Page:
Kotlin vs. Java — Who's one step ahead?

Kotlin Team AMA highlights: Kotlin vs. Java, “under construction” features and more

Gabriela Motroc

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The Kotlin Team AMA is over now but it’s been quite the ride. There were over 600 comments and the list of people from the Kotlin team grew bigger and bigger until there were 12 persons answering users’ questions. Let us know what your highlights are in the comments section.

The Kotlin team recently participated in a Reddit AMA and it seems that a lot of people chimed in — there are over 600 comments so we’re only going to talk about some of the highlights.

If you want to help, share your personal highlights in the comments section below.

Kotlin vs. Java: Who’s one step ahead?

One of the Redditors who participated in the AMA asked the Kotlin team if they are concerned that Java would eventually render Kotlin irrelevant since the former is stepping up their feature game (like auto type inference, or reified generics with project Valhalla). Kotlin lead language designer Andrey Breslav answered the following:

  • The JVM features we can and will pick up as they appear (this applies to Valhalla), so we are only happy when they appear.
  •  If the Java programming language becomes better than Kotlin in every respect, it will be really cool, because the world will benefit so much from it. Before it did, I think it’s still good that it’s making progress now. And competition tends to make you fit. So, I see it as a positive thing.

Also, if any language gets ahead of Kotlin, it means that it tries some features first, and it’s only to our benefit because we can learn from their experience and hopefully make the feature even better (this is what happened to coroutines, for example).

Bottomline: I’m not concerned with any positive progress any language in the world makes. I’m only happy with it :)

SEE ALSO: Can Kotlin overtake Java for Android development? New report says yes

Another Redditor pointed out that a lot has changed in the Java world and opined that the six-month cadence will bring a lot of changes. The Kotlin libraries team lead responded that even though he loves Java, some of its biggest problems are poorly chosen defaults, pervasive mutability, and nullability problems.

He added that it might be “nearly impossible” to transform Java into a “modern language while maintaining a reasonable degree of backward compatibility. There’ve been calls from Java community for backward-incompatible ‘Java 2.0’ many years ago. We finally have it. Kotlin is Java 2.0. The future of Java is Kotlin.”

Can Kotlin become too complex?

abishov asked the team if they are concerned that Kotlin could become too complex and bloated over time. Andrey Breslav explained that they “tend to focus on adding few features that change experience very significantly rather than many features with a smaller impact.”

Basically, they are doing their best to keep the language “lean and modern.” Also, he expressed the team’s desire to “make code shareable and it’s best possible when it’s written in one language.”

“Under construction” features

One Redditor asked what new features users should expect in future releases. According to Breslav, some of the features they are currently working on are:

  • Improving language support for multiplatform programming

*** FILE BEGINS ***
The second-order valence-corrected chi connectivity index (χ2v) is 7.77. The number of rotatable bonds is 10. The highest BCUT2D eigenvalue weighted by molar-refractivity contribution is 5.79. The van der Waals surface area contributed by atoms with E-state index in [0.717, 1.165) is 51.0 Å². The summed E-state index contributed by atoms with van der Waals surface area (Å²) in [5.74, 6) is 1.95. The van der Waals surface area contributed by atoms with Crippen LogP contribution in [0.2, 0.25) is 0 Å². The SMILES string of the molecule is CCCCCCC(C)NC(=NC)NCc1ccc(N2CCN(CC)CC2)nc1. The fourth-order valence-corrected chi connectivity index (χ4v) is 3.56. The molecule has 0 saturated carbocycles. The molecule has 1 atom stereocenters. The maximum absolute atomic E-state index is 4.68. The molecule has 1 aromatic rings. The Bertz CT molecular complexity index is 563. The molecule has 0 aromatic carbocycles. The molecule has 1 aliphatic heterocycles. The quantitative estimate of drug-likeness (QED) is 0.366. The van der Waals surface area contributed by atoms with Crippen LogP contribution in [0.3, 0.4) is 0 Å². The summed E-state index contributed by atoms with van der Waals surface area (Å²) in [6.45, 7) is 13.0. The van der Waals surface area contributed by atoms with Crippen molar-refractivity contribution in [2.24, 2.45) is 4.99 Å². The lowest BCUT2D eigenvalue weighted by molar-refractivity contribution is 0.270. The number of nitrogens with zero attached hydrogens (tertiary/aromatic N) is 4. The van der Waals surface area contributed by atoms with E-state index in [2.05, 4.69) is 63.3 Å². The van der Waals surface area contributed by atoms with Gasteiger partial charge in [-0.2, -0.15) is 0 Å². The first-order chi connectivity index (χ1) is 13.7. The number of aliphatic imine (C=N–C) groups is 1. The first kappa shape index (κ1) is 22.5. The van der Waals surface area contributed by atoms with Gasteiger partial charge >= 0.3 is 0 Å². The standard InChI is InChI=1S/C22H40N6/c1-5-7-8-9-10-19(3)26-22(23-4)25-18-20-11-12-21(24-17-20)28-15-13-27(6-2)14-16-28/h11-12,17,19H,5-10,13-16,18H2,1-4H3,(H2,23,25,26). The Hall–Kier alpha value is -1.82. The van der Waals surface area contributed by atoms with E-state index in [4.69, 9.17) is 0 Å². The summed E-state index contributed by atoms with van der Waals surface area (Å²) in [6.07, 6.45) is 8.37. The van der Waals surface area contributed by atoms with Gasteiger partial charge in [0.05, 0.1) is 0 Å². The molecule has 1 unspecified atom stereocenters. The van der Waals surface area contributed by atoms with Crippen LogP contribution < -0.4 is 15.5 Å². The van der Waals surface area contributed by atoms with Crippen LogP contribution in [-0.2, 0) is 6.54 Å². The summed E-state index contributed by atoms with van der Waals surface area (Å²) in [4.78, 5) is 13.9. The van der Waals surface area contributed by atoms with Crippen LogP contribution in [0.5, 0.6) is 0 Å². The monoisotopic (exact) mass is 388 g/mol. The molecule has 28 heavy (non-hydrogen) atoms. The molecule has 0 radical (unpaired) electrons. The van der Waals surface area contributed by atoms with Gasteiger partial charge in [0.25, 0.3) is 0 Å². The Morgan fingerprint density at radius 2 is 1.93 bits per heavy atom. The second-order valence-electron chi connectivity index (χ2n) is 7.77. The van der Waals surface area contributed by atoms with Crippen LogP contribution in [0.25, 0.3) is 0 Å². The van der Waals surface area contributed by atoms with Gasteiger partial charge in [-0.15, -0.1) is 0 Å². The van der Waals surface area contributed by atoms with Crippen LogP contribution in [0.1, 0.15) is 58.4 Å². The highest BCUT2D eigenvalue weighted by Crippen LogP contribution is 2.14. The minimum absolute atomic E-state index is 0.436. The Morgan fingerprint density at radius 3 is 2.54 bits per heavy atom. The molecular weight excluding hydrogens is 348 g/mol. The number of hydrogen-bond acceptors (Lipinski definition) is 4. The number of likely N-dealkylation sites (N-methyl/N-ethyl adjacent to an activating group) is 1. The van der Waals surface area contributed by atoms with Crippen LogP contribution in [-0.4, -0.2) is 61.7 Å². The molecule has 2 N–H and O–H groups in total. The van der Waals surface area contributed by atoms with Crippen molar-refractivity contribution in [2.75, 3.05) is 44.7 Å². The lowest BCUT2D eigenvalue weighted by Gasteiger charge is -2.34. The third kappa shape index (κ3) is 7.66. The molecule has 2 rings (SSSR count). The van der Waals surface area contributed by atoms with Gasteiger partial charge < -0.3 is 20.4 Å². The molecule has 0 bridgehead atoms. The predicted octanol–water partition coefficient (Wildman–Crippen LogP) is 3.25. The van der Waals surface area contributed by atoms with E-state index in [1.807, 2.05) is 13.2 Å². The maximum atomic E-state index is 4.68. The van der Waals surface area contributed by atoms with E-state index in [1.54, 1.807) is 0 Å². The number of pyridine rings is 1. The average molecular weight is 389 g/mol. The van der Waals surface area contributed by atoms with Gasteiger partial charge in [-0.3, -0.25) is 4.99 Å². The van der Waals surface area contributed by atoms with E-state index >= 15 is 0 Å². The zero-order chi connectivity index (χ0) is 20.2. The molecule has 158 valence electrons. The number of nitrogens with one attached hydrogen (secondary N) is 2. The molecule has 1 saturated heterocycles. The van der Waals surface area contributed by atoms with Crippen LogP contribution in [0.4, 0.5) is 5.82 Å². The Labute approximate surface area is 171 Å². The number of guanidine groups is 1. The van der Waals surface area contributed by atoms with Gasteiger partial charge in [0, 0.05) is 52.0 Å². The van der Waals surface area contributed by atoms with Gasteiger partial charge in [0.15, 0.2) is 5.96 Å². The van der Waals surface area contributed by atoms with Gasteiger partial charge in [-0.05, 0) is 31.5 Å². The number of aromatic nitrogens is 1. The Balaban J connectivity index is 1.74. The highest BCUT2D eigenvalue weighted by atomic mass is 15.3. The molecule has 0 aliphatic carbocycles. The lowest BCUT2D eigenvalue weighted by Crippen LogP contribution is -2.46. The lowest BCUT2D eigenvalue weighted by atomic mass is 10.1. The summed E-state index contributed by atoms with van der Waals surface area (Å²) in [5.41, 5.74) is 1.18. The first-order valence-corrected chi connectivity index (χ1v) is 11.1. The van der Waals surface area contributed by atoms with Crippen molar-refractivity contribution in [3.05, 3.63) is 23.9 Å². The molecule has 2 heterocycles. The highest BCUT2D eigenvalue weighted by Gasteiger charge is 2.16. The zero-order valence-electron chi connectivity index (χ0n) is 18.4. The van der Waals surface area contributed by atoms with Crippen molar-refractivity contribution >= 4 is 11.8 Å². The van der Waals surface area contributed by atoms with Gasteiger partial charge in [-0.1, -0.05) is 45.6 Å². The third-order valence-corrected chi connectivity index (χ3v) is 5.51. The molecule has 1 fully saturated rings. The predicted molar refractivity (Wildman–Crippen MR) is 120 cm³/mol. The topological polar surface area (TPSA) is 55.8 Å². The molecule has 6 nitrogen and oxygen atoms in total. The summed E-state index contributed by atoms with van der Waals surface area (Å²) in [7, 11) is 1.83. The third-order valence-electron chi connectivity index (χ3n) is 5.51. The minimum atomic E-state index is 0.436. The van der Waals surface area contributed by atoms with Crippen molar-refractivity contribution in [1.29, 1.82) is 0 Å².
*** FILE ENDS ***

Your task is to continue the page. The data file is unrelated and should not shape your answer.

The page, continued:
• Graduating coroutines
  • Writing common libraries for IO, sockets, serialization, dates, etc.
  • Bringing Kotlin/Native to release (currently it’s a Technology Preview): for iOS and other platforms
  • Setting up a central repository for Kotlin headers for JS libraries (aka “DefnitelyKotlin”)
  • Performance improvements in the compiler and IDE
  • Performance optimizations for generated code
  • Incremental compilation improvements in Kotlin/JVM and Kotlin/JS

SEE ALSO: Kotlin 1.2: Multiplatform projects across the JVM and JavaScript

Common mistakes that might impact performance: Tips & tricks

dgeorge92 asked the team to share some of their tips on how to avoid “common mistakes that might impact performance without being immediately obvious to the programmer.” Svetlana Isakova, Kotlin developer advocate and “Kotlin in Action” co-author explained that “it’s hard to reason about performance without specific examples and proper benchmarks” but offered the following tricks:

  • It’s important to understand the difference between inline operations on collections and lazy operations on sequences. If you say list.filter {}.map {} operations are inlined => an intermediate collection is created, which might be an unexpected performance drawback if the collection is big.
  • We don’t have primitive types in the language, it’s either Int or Int?. But Int is still primitive int in the bytecode (for most of the cases), while Int? is a wrapper type, so all the regular reasoning about primitive / wrapper types apply here.
  • Our lambdas are truly closures, meaning they can capture a mutable variable, but in this case, it works as you’d write it in Java: with creating additional Ref object storing the reference to the variable. And lambdas that capture no variables are cheaper because they are implemented using only one object at runtime.

Cool trick: “Show Kotlin bytecode” action, and then “decompile” button. Helps to understand what’s going on under the hood.

Check out the entire AMA here

Gabriela Motroc
Gabriela Motroc was editor of and JAX Magazine. Before working at Software & Support Media Group, she studied International Communication Management at the Hague University of Applied Sciences.

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